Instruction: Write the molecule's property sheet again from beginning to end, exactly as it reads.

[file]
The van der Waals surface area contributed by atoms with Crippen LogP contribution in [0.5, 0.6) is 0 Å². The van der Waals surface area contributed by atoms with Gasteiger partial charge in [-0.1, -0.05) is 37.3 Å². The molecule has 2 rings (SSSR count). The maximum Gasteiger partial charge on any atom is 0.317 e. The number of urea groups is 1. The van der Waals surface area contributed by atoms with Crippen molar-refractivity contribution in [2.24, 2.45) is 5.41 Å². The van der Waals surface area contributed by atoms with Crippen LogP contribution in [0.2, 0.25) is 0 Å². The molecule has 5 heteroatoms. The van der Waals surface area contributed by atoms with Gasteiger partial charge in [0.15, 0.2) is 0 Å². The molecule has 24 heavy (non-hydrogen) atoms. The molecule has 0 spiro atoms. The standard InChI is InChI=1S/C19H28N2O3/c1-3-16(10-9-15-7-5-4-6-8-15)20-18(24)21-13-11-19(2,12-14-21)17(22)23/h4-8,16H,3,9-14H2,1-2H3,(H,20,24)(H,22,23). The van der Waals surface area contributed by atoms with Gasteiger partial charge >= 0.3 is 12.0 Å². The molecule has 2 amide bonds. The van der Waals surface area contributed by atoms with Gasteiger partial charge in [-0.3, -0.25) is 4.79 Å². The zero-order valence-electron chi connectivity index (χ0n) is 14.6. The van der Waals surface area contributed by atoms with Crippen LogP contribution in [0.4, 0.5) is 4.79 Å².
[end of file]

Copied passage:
The van der Waals surface area contributed by atoms with Crippen LogP contribution in [0.5, 0.6) is 0 Å². The van der Waals surface area contributed by atoms with Gasteiger partial charge in [-0.1, -0.05) is 37.3 Å². The molecule has 2 rings (SSSR count). The maximum Gasteiger partial charge on any atom is 0.317 e. The number of urea groups is 1. The van der Waals surface area contributed by atoms with Crippen molar-refractivity contribution in [2.24, 2.45) is 5.41 Å². The van der Waals surface area contributed by atoms with Crippen LogP contribution in [0.2, 0.25) is 0 Å². The molecule has 5 heteroatoms. The van der Waals surface area contributed by atoms with Gasteiger partial charge in [0.15, 0.2) is 0 Å². The molecule has 24 heavy (non-hydrogen) atoms. The molecule has 0 spiro atoms. The standard InChI is InChI=1S/C19H28N2O3/c1-3-16(10-9-15-7-5-4-6-8-15)20-18(24)21-13-11-19(2,12-14-21)17(22)23/h4-8,16H,3,9-14H2,1-2H3,(H,20,24)(H,22,23). The van der Waals surface area contributed by atoms with Gasteiger partial charge >= 0.3 is 12.0 Å². The molecule has 2 amide bonds. The van der Waals surface area contributed by atoms with Gasteiger partial charge in [-0.3, -0.25) is 4.79 Å². The zero-order valence-electron chi connectivity index (χ0n) is 14.6. The van der Waals surface area contributed by atoms with Crippen LogP contribution in [0.4, 0.5) is 4.79 Å².